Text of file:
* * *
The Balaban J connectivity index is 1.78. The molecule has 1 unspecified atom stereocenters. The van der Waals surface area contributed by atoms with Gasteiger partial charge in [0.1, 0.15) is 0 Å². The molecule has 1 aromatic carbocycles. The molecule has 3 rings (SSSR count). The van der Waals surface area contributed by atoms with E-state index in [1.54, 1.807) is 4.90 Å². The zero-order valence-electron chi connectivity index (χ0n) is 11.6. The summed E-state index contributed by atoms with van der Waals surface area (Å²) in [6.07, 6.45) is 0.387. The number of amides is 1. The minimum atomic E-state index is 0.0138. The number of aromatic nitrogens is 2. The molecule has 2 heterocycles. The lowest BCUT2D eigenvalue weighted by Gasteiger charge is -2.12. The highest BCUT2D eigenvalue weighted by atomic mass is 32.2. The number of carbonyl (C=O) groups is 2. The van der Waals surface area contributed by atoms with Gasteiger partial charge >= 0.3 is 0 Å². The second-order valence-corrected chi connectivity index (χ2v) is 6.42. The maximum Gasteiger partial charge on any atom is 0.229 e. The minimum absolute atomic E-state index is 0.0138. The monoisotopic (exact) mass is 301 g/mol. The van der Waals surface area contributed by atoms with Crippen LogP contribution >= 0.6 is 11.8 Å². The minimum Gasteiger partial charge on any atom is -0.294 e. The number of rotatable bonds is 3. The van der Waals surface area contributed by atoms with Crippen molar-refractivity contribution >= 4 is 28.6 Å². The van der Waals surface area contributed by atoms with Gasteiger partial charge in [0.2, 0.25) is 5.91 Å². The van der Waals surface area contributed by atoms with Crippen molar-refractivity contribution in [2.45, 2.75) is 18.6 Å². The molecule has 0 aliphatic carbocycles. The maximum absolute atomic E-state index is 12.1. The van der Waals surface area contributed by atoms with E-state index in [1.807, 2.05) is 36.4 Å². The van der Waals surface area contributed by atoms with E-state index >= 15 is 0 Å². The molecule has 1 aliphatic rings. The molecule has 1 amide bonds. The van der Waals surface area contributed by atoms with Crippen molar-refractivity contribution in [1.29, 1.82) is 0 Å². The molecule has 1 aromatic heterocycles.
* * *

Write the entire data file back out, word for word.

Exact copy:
The Balaban J connectivity index is 1.78. The molecule has 1 unspecified atom stereocenters. The van der Waals surface area contributed by atoms with Gasteiger partial charge in [0.1, 0.15) is 0 Å². The molecule has 1 aromatic carbocycles. The molecule has 3 rings (SSSR count). The van der Waals surface area contributed by atoms with E-state index in [1.54, 1.807) is 4.90 Å². The zero-order valence-electron chi connectivity index (χ0n) is 11.6. The summed E-state index contributed by atoms with van der Waals surface area (Å²) in [6.07, 6.45) is 0.387. The number of amides is 1. The minimum atomic E-state index is 0.0138. The number of aromatic nitrogens is 2. The molecule has 2 heterocycles. The lowest BCUT2D eigenvalue weighted by Gasteiger charge is -2.12. The highest BCUT2D eigenvalue weighted by atomic mass is 32.2. The number of carbonyl (C=O) groups is 2. The van der Waals surface area contributed by atoms with Gasteiger partial charge >= 0.3 is 0 Å². The second-order valence-corrected chi connectivity index (χ2v) is 6.42. The maximum Gasteiger partial charge on any atom is 0.229 e. The minimum absolute atomic E-state index is 0.0138. The monoisotopic (exact) mass is 301 g/mol. The van der Waals surface area contributed by atoms with Crippen LogP contribution >= 0.6 is 11.8 Å². The minimum Gasteiger partial charge on any atom is -0.294 e. The number of rotatable bonds is 3. The van der Waals surface area contributed by atoms with Crippen molar-refractivity contribution >= 4 is 28.6 Å². The van der Waals surface area contributed by atoms with Gasteiger partial charge in [0.2, 0.25) is 5.91 Å². The van der Waals surface area contributed by atoms with Crippen molar-refractivity contribution in [2.45, 2.75) is 18.6 Å². The molecule has 0 aliphatic carbocycles. The maximum absolute atomic E-state index is 12.1. The van der Waals surface area contributed by atoms with E-state index in [1.807, 2.05) is 36.4 Å². The van der Waals surface area contributed by atoms with E-state index >= 15 is 0 Å². The molecule has 1 aliphatic rings. The molecule has 1 amide bonds. The van der Waals surface area contributed by atoms with Crippen molar-refractivity contribution in [1.29, 1.82) is 0 Å². The molecule has 1 aromatic heterocycles.